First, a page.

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Dobras ; - (31):64-87, 2021.
Article in Italian | Web of Science | ID: covidwho-1312210


According to Jurij Lotman (2006), the cultural intertwining that characterise the human behaviour in various periods can be defined as mythology of everyday and social behaviour. Starting from this methodological assumption, the article investigates the dynamics of covering/uncovering in dress fashion along three paragraphs. The first is dedicated to the link between images of veiling and mourning, both in western Christian and pre-Christian cultures. Protective coverings for COVID, and other recent phenomena such as the black dress code of the #MeToo movement, have their roots in this tradition. In the second paragraph, the reflection is based on the opposition between / must be seen/ vs / must not be seen/, which generates regimes of /constraint/, /taboo/, /transgressive style/ / and /casual style/. In the western context it seems that a neutral term has now become established, that is a randomness of styles (/neither transgressive, nor casual/) while the more traditionalist Islam seems to remain within the /taboo/ by imposing on women, the use of the veil and body cover, albeit with variations. However, in the third and last paragraph I will discuss the so-called Islamic modest fashion, a relatively recent phenomenon that seems to create an unprecedented complex term, which combines the traditional restrictions for women's dressing with an increased attention to elegance and ease of movement. In conclusion, we will reflect on the wider cultural context of this change, since the hegemony of transgression or randomness of Western customs seem to be largely declining globally, with further examples in television series and films production.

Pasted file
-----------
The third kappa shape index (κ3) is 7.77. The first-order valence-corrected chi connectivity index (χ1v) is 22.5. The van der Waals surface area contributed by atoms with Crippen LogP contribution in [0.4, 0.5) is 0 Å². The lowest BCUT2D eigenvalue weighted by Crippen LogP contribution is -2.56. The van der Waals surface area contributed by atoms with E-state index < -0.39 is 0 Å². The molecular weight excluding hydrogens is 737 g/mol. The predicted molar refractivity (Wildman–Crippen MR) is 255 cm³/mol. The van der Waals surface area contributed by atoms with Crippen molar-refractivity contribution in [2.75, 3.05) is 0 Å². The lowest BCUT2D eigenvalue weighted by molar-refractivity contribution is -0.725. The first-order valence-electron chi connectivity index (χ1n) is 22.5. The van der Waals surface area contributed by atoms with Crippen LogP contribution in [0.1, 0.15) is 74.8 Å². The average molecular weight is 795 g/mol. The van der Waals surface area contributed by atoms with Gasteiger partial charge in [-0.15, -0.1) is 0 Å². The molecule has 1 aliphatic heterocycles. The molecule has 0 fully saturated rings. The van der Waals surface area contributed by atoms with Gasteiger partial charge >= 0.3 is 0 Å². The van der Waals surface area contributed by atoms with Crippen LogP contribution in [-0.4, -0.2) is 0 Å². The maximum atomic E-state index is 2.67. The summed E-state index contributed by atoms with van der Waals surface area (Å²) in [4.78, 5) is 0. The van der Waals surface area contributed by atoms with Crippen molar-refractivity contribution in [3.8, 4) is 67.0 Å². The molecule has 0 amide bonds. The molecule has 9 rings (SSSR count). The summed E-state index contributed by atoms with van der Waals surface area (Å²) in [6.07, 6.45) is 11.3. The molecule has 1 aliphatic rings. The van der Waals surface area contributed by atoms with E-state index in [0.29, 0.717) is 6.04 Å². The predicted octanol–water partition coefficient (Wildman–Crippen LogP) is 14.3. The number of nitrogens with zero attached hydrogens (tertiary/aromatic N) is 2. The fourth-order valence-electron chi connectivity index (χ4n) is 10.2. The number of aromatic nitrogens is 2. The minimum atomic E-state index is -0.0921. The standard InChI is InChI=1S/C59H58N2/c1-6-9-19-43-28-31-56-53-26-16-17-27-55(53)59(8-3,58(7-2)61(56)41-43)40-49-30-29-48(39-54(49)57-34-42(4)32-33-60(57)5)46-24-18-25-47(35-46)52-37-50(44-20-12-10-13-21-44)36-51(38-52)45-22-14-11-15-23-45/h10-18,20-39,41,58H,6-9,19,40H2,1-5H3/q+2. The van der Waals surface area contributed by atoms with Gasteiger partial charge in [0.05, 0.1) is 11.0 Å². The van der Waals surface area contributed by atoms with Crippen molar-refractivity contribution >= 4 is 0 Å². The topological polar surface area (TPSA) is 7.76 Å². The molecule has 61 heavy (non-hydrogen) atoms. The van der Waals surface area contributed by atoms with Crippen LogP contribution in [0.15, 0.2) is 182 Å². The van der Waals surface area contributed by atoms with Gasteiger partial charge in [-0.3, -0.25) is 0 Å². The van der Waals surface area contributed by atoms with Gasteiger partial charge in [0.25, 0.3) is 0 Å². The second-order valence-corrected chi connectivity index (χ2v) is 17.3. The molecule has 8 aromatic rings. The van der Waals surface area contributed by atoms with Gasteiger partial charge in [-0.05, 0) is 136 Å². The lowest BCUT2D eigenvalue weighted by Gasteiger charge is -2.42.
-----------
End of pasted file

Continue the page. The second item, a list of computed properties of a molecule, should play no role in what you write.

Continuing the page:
European Journal of Neurology ; 28(SUPPL 1):292, 2021.
Article in English | EMBASE | ID: covidwho-1307726


Background and aims: Although COVID-19 infection predominantly manifests with respiratory symptoms, recent studies have also reported the occurrence of neurological involvement in the acute phase as well as in the follow-up of recovered subjects Methods: Our study focuses on assessing the prevalence of neurological sequelae in COVID-19 patients hospitalized at Ospedale Maggiore Policlinico in Milan. Seventy-five COVID-19 recovered subjects followed a general follow-up protocol including pneumological, infectious and cardiovascular assessment 5-10 months after the onset of SARS-CoV2 infection;among them, a subset of 53 patients was evaluated through a self-administered 18-item questionnaire developed ad-hoc addressing sensory, motor and cognitive neurological symptoms. Results: Collected data has shown that 77.4% patients developed at least one neurological sequela, and 46.3% presented with more than three symptoms. Among symptomatic patients, the most prevalent manifestations were insomnia (65.9%) and daytime sleepiness (46.3%), followed by walking difficulties (31.7%). Other less frequent symptoms were headache (15.1%), hyposmia and hypogeusia (15.1%), and tremor (9.4%). Prevalence of symptoms 18-item questionnare showing the distribution of neurological manifestations Conclusion: Post-COVID-19 manifestations are reported in about 90% of recovered patients. This preliminary study suggests that neurological findings represent a significant part of such manifestations. We are currently expanding the questionnaire to a larger cohort of patients and correlating our findings with patients' demographical and clinical features, as well as with the severity of the previous SARSCoV2 infection. Currently, the same questionnaire is also being validated and administered to age-and sex-matched healthy controls who have not developed symptoms suggestive of Covid-19, and a cohort of non-COVID-19 hospitalized patients.